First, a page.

Typically, standards take three to seven years of committee work, debate and voting before they are ratified. Yet, SGIP aims to have two standards written in eight months of work and voted on during first quarter of 2016.
Here is how we're doing it: using Duke Energy's reference architecture as a starting point, the OpenFMB team has begun working with the North American Energy Standards Board (NAESB) to support NAESB's standards-development processes. The SGIP's multi-stakeholder team supports the standards process with crucial requirements, quick feedback on documents as they are created, and verification that the requirements we've identified are being addressed.
Our OpenFMB team represents all kinds of players within the smart grid industry. We have asset owners, manufacturers of hardware, software and firmware, governments, testing and certification organizations, as well as regulators to represent consumers.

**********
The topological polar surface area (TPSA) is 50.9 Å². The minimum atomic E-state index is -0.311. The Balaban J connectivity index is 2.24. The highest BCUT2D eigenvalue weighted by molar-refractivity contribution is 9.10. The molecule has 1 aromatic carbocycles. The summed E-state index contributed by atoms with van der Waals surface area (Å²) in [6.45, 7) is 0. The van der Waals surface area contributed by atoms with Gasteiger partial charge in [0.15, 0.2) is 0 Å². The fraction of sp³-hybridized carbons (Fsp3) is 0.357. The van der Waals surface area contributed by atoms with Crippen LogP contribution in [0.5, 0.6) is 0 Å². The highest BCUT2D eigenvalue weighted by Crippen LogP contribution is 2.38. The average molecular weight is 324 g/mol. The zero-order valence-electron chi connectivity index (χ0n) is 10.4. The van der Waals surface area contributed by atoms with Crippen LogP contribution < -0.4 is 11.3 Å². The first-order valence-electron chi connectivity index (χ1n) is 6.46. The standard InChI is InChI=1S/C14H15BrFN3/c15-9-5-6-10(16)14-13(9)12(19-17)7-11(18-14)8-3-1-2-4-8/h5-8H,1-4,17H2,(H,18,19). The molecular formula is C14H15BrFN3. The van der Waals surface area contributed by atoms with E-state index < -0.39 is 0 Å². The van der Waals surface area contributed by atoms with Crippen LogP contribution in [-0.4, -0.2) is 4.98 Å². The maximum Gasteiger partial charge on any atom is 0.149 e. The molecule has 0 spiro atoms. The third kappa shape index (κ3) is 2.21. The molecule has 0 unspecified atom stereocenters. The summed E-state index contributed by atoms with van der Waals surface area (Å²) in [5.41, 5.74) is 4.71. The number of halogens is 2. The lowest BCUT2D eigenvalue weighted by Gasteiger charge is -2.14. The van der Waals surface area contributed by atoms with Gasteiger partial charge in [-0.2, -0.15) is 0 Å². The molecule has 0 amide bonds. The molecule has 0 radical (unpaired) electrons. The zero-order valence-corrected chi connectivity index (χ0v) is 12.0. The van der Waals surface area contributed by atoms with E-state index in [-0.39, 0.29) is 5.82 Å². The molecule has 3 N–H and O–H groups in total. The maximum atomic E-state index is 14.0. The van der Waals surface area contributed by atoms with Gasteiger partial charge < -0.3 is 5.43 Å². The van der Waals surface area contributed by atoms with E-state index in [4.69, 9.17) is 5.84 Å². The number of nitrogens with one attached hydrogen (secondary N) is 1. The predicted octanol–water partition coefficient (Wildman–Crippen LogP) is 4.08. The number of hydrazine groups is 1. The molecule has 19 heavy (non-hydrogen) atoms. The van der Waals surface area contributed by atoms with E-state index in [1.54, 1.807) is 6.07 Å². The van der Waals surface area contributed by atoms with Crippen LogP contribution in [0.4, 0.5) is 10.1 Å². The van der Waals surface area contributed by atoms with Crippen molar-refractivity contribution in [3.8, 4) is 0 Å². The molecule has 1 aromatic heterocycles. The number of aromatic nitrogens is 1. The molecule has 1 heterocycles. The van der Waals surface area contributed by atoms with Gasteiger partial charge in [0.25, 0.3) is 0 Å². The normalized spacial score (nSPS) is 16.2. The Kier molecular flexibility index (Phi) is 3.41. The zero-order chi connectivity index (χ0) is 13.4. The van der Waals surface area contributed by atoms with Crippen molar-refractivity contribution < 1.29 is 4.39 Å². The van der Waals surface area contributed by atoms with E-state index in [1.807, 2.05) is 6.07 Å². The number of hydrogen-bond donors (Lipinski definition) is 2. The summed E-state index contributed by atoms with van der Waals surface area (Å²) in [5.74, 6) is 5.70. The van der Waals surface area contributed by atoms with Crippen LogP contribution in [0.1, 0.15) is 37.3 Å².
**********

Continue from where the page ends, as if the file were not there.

We also have a number of leading utilities participating, including the largest investor-owned utility in the U.S. - Charlotte, N.C.-based Duke Energy - as well as the nation's largest municipal utility - CPS Energy in San Antonio, Texas - and the nation's largest cooperative - Pedernales Electric - which also is in Texas. Other notable participating utilities include Ameren Services, American Electric Power, BC Hydro, DTE Energy, Southern California Edison and Southern Company Services.
Along with these utility giants, we have some major industry giants: ABB, General Electric, Itron, National Instruments and Omnetric Group. In addition, the team includes thinkers from some of the nation's top laboratories and research organizations, such as the Pacific Northwest National Lab (PNNL), the National Renewable Energy Lab (NREL), FREEDM Systems Center and the Electric Power Research Institute (EPRI). A complete list of players appears in the sidebar (on page 14).